Restricted Research - Award List, Note/Discussion Page

Fiscal Year: 2014

2078  The University of Texas at San Antonio  (23638)

Principal Investigator: Ponce pedraza, Arturo

Total Amount of Contract, Award, or Gift (Annual before 2011): $ 500,000

Exceeds $250,000 (Is it flagged?): Yes

Start and End Dates: 2/17/14 <> 2/17/15

Restricted Research: YES


Department, Center, School, or Institute: COLLEGE OF SCIENCES  

Title of Contract, Award, or Gift: Dual Beam System (SEM/FIB) Equipment for The Kleberg Advanced Microscopy Center

Name of Granting or Contracting Agency/Entity: Army Research Office

Program Title: none
CFDA Linked: Basic, Applied, and Advanced Research in Science and Engineering


The present project has been elaborated in order to achieve the acquisition of a Dual-Beam microscope to augment existing capabilities in the Kleberg Advanced Microscopy Center at the University of Texas at San Antonio (UTSA). The dual-beam system (electrons/Ga+ ions) combines the scanning electron microscopy (SEM) and the focused ion beam (FIB) technologies in the same instrument. FIB is a powerful tool for the preparation of specimens to be studied in transmission electron microscopy (TEM). The electron column enables navigation over a sample and monitoring of the FIB milling in real time. On a multiple-port specimen chamber the electron and ion column are mounted at 52 degrees to each other and interacting in the same area on the sample. For TEM studies, the samples must to be thinned until the electron-transparency, below of few tens of nanometers of thickness. For bulk materials specimen preparations by convectional methods introduce unwished artifacts that deteriorate the regions of interest and selected areas in the sample cannot be controlled as the in-situ FIB manipulation. In addition, the FIB can be used for sputtering or removal of surface materials by ablation or milling and cutting of materials. The controlled removal of materials and material modification (e.g., through implantation/doping) with ion beams are key processes in both device fabrication and micro-micromachining. A FIB system can also sputter and implant as small as 10 nm, over areas that are typically tens of microns in size. The secondary ions and electrons generated as the beam is scanned over a sample can be used for imaging enabling specific areas or features to be machined or modified. Additionally, dual-beam systems are equipped with a gas injection system, which can be used to deposit and grow materials. The ability to both sputter and deposit materials makes these systems very versatile tools for rapid prototyping and device modification. The University of Texas at San Antonio is a minority serving institution that has been strongly committed to developing high quality research and education in materials science and nanotechnology. The new instrument will help for the development of strong research and education programs in materials in the whole south Texas area, which is predominantly Hispanic and has lack of resources compared to other areas of the state. The dual beam will help to give access to first class instrumentation to many universities in South Texas. This combined with all the new instrumentation available in UTSA will reinforce the Graduate programs not only in UTSA but also in the south Texas region. The equipment will be significantly important for education and outreach programs that boost to induce minority students to attend college. Our programs in cooperation with the San Antonio Area community colleges are working in 2+2 programs for minority students and to encourage them to apply for a PhD program, all of them related with the science, technology, engineering and mathematics (STEM) educational programs referred in Broad Agency Announcement (BAA) W911NF-13-R-0008.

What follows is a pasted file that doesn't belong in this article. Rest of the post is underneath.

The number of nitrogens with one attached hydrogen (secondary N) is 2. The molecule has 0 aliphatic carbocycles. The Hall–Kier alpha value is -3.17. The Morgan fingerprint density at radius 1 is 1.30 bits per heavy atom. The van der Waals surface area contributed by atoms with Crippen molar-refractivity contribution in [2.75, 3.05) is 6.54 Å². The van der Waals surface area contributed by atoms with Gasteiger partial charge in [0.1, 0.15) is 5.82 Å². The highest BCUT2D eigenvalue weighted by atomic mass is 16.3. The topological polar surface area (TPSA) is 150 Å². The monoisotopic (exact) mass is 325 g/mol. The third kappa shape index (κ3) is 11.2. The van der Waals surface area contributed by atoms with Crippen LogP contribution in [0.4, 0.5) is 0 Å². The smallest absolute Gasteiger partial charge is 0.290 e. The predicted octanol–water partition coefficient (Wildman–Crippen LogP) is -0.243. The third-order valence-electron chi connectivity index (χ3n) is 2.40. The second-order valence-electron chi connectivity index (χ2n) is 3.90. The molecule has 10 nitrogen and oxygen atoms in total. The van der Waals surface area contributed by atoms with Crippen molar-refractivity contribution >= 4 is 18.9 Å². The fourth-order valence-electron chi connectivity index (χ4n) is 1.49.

Discussion: No discussion notes


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